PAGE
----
This post originally appeared on SupplyPike President & CEO Dan Sanker’s Linkedin.
Picture this: polished perfume counters with cheerful attendants leaning on them ready to help you find your perfect scent; racks of clothes as far as the eye can see; a line of restless kids waiting with their parents to sit on Santa’s lap and disclose their mile-long Christmas lists.
Macy’s has been a household name for over 100 years, synonymous with Thanksgiving Day parades, Miracle on 34th Street, and a city block-sized flagship store in New York City. Exclusive department stores such as Macy’s offered luxury products and one-on-one customer service, and because few other shopping options existed, consumers flocked to these flagship stores in big cities to fulfill their shopping needs.
Rise of the discount behemoth
Eventually an increase in freeway infrastructure sent people packing to the suburbs where they desired more convenience and choice in how they spent their money. The 1960 and 70s saw the rapid expansion of discount stores where shoppers could get their hands on a wide variety of products at low, low prices. (You might know of a little store chain called Walmart.) These retailers were able to keep costs down by fostering international trade and cutting out distributors, third parties and brokers, and passed these cost savings onto shoppers. They set up shop miles outside of urban centers, giving residents of suburbs and small towns closer-range shopping options.
Many discount retailers focused their growth on supercenters where shoppers could get everything from groceries to tires to furniture under one roof. The pillars of luxury and personal service found at department stores were replaced by convenience and choice.
Selling less of more with e-commerce
August 12, 1994 marked the beginning of modern shopping as we know it when The New York Times published an article called “Attention Shoppers: Internet Is Open” about a man in Philadelphia purchasing a Sting album straight from his computer. This described “the first retail transaction on the Internet using a readily available version of powerful data encryption software designed to guarantee privacy.”
Amazon and eBay were founded soon after and revolutionized e-commerce with some of the earliest full-scale business models for retailing online. These “infinite-inventory” retailers had no limit on shelf space. Crowdsourcing buyers meant they could start selling products immediately which doubly ignited and fed consumers’ desire for more personalization, convenience and options. In 2004, Chris Anderson coined the “long tail” phenomenon to describe this increasing shopper demand for niche products. Now that consumers knew they could access virtually any product, they desired even more. Anderson argued that the “future of business is selling less of more”.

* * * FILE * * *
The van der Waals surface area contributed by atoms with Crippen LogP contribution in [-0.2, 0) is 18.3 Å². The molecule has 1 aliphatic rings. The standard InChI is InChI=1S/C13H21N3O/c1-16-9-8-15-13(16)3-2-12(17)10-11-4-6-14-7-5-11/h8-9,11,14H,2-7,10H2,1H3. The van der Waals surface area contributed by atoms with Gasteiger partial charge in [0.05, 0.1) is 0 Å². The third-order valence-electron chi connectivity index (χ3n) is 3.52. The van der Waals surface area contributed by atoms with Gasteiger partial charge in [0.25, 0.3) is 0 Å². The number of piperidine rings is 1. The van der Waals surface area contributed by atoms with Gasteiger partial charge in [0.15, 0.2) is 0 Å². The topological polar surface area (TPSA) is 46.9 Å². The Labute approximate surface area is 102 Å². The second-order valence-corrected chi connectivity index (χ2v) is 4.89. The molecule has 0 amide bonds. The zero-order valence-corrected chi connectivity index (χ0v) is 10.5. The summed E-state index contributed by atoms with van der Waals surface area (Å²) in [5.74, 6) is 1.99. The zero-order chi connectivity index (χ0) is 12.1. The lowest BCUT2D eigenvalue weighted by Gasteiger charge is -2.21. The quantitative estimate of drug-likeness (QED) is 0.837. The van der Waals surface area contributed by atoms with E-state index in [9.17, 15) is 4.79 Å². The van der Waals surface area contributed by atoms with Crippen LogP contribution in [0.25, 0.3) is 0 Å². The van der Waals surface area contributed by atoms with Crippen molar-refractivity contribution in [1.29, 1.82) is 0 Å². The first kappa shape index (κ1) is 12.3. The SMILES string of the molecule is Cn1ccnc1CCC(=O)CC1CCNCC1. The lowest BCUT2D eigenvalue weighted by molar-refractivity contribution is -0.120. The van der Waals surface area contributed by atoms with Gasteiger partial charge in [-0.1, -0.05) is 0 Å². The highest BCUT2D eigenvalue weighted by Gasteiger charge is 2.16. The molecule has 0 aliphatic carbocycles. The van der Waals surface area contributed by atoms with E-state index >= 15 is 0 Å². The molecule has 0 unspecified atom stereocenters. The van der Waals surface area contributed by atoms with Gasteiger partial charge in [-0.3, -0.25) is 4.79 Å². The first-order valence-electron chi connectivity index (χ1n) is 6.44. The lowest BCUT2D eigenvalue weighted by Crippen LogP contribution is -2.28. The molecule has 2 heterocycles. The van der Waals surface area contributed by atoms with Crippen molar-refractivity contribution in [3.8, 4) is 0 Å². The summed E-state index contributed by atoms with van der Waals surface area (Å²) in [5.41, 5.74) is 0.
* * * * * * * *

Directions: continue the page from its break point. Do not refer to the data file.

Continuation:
This was a stark contrast to Walmart that, of course, had the problem of limited shelf space, with buyers acting as its gatekeepers. The discount chain responded by increasing the size of its SuperCenters, with some reaching over 250,000 square feet. Sprawling stores became exhausting for many consumers who wanted a more personalized shopping experience.
In recent years, Walmart heavily invested in their e-commerce efforts, including notable acquisitions of Jet.com and Moosejaw.com. Fortune reported Walmart.com is now offering 50 million first and third party items and saw a 63% increase in first-quarter sales of 2017. They’re attempting to bridge their omnichannel efforts with Pickup/curbside services that enable shoppers to order items online, namely groceries, and pick up instore.
Where does omnichannel leave supply chain?
Omnichannel retailing has disrupted modern supply chain as we know it and will only continue to upend shoppers, retailers, shippers and everyone in between. We can boil it down to three facets:
Omnichannel is changing shoppers. Now that shoppers see what they have access to across so many shopping avenues, their demand is exploding. Not to mention, they want it all at lower prices.
Omnichannel is changing the transportation industry. The days of shipping by Truckload are changing. The “selling less of more” phenomenon has increased demand for a greater variety of products in smaller quantities, fueling a move to more LTL and Parcel shipping.
Omnichannel is changing the warehousing industry. This evolution involves a focus on systems like automatic pick to pallet that use pallet feeding and robotized systems to take individual loads from pallets to form mixed pallets.
The landscape of retail has been disrupted forever and the industry must adapt with products and services that allow partners to not only know what happened in the past but get the forecasting to know what to do tomorrow. How are you staying ahead?